Akty komunikacyjne w dialogach formalnych
The aim of this paper is to propose the description of formal dialogues in terms of speech act theory similarly to the description typical for contemporary dialogue systems of natural communication (Prakken 2006). The main motivation is the problem with Lorenzen’s dialogical logic (Lorenz, Lorenzen 1978) as pointed out in (Hodges 2009): “he [Lorenzen] spoke of moves as »attacks«, even when […] they look more like help than hostility. To repair Lorenzen’s omission, one certainly needs to distinguish between different stances that a person might take in an argument: stating, assuming, conceding, querying, attacking, committing oneself”. The solution proposed in the paper is to map the dialogical logic onto the general language for natural dialogue systems, which uses speech acts as a basic unit of communication (Prakken 2006).
To this end, dialogical logic has been reconstructed by specifying three types of rules which describe the usage of speech acts during a dialogue game. The rules of the first type, called locution rules, determine speech acts players are allowed to perform during a dialogue game (e.g. an attack on the conjunction can be made by performing a speech act question which has a conjunct as its propositional content); the second set of rules, called protocol, describes the interaction of the speech acts during the dialogue (e.g. the player defends the conjunction ψ by claiming the truth of its conjunct ? which was questioned during the attack; i.e. after question ? the player can perform claim ?); the rules of the third type, called effect rules, specify effects of performing speech acts during the dialogue (e.g. after the player performs claim ?, the formula ? is added to her commitment store, i.e. to the set of propositions that she publicly declared as her beliefs).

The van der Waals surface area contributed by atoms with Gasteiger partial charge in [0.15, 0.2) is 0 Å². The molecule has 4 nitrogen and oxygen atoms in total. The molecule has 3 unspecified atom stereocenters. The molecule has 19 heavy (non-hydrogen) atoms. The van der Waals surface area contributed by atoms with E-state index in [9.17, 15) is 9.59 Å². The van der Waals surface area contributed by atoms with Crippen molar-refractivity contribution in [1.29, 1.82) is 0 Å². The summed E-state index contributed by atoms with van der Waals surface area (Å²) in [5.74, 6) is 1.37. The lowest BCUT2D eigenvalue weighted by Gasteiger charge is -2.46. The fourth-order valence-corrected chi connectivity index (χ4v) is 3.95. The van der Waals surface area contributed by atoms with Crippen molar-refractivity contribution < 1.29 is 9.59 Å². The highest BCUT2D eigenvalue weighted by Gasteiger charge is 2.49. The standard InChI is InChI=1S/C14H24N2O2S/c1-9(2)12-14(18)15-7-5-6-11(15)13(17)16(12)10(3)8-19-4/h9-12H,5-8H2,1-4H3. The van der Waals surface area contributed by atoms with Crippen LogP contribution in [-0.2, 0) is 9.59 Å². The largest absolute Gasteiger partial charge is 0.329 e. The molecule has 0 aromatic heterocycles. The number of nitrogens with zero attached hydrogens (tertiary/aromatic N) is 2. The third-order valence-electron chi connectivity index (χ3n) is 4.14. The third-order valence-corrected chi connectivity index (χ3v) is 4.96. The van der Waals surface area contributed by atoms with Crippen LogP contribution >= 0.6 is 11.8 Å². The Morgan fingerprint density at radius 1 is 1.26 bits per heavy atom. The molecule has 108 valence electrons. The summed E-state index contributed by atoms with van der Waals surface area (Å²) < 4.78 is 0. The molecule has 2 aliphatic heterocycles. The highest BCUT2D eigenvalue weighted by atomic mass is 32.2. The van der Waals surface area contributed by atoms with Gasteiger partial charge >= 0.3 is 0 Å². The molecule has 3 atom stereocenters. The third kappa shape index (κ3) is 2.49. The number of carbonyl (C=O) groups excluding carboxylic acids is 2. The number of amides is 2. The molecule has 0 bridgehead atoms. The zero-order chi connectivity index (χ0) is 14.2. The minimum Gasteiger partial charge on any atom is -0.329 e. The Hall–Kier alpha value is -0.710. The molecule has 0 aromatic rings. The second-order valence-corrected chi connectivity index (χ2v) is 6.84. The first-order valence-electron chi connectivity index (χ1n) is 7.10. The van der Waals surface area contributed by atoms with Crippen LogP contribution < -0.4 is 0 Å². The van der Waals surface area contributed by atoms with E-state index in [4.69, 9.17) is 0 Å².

The proposed description of dialogical logic in the general language of dialogue systems can be used for studying and systematising structures of sound informal communication as suggested by Hodges. In particular, it allows to embed Lorenzen’s system in a protocol of dialogue systems designed for natural communication and, as a result, to detect formal fallacies committed during a natural dialogue. In other words, during a dialogue the players can decide to verify the validity of an inference scheme they used in argumentation by shifting from the natural dialogue to a formal (Lorenzen-style) dialogue both expressed in the same language. After finishing the formal dialogue, the players return to the natural one and accept or reject the inference scheme depending on who won the formal game: the proponent (then they accept that the scheme is valid in a given logic) or the opponent (then they reject the scheme as incorrect).